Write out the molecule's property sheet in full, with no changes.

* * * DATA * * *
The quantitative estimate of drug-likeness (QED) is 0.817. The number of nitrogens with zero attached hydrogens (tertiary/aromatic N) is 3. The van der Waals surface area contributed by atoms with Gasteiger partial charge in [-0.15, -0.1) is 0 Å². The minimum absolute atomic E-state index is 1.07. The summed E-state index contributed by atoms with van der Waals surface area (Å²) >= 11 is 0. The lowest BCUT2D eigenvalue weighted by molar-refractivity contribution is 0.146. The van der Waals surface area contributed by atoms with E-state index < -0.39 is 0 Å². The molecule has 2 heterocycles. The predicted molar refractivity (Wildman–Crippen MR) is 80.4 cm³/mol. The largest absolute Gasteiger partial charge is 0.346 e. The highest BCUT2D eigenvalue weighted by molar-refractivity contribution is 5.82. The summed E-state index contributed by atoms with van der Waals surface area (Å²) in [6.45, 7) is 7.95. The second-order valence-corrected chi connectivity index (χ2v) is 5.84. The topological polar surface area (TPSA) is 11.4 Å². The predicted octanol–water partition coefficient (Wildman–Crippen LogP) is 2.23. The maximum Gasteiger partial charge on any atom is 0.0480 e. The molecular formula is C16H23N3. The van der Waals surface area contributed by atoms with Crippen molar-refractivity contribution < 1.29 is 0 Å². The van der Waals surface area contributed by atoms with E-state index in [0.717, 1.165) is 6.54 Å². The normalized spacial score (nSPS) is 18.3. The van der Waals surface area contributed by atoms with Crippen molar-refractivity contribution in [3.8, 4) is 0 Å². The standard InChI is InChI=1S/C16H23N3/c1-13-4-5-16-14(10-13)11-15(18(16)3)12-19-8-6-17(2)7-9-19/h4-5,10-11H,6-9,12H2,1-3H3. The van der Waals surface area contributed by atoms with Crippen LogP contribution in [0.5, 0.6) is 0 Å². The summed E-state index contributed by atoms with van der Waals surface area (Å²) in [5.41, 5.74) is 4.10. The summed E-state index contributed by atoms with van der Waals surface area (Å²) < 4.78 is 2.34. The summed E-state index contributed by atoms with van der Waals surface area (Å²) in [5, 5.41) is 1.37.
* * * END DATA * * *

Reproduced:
The quantitative estimate of drug-likeness (QED) is 0.817. The number of nitrogens with zero attached hydrogens (tertiary/aromatic N) is 3. The van der Waals surface area contributed by atoms with Gasteiger partial charge in [-0.15, -0.1) is 0 Å². The minimum absolute atomic E-state index is 1.07. The summed E-state index contributed by atoms with van der Waals surface area (Å²) >= 11 is 0. The lowest BCUT2D eigenvalue weighted by molar-refractivity contribution is 0.146. The van der Waals surface area contributed by atoms with E-state index < -0.39 is 0 Å². The molecule has 2 heterocycles. The predicted molar refractivity (Wildman–Crippen MR) is 80.4 cm³/mol. The largest absolute Gasteiger partial charge is 0.346 e. The highest BCUT2D eigenvalue weighted by molar-refractivity contribution is 5.82. The summed E-state index contributed by atoms with van der Waals surface area (Å²) in [6.45, 7) is 7.95. The second-order valence-corrected chi connectivity index (χ2v) is 5.84. The topological polar surface area (TPSA) is 11.4 Å². The predicted octanol–water partition coefficient (Wildman–Crippen LogP) is 2.23. The maximum Gasteiger partial charge on any atom is 0.0480 e. The molecular formula is C16H23N3. The van der Waals surface area contributed by atoms with Crippen molar-refractivity contribution < 1.29 is 0 Å². The van der Waals surface area contributed by atoms with E-state index in [0.717, 1.165) is 6.54 Å². The normalized spacial score (nSPS) is 18.3. The van der Waals surface area contributed by atoms with Crippen molar-refractivity contribution in [3.8, 4) is 0 Å². The standard InChI is InChI=1S/C16H23N3/c1-13-4-5-16-14(10-13)11-15(18(16)3)12-19-8-6-17(2)7-9-19/h4-5,10-11H,6-9,12H2,1-3H3. The van der Waals surface area contributed by atoms with Crippen LogP contribution in [0.5, 0.6) is 0 Å². The summed E-state index contributed by atoms with van der Waals surface area (Å²) in [5.41, 5.74) is 4.10. The summed E-state index contributed by atoms with van der Waals surface area (Å²) < 4.78 is 2.34. The summed E-state index contributed by atoms with van der Waals surface area (Å²) in [5, 5.41) is 1.37.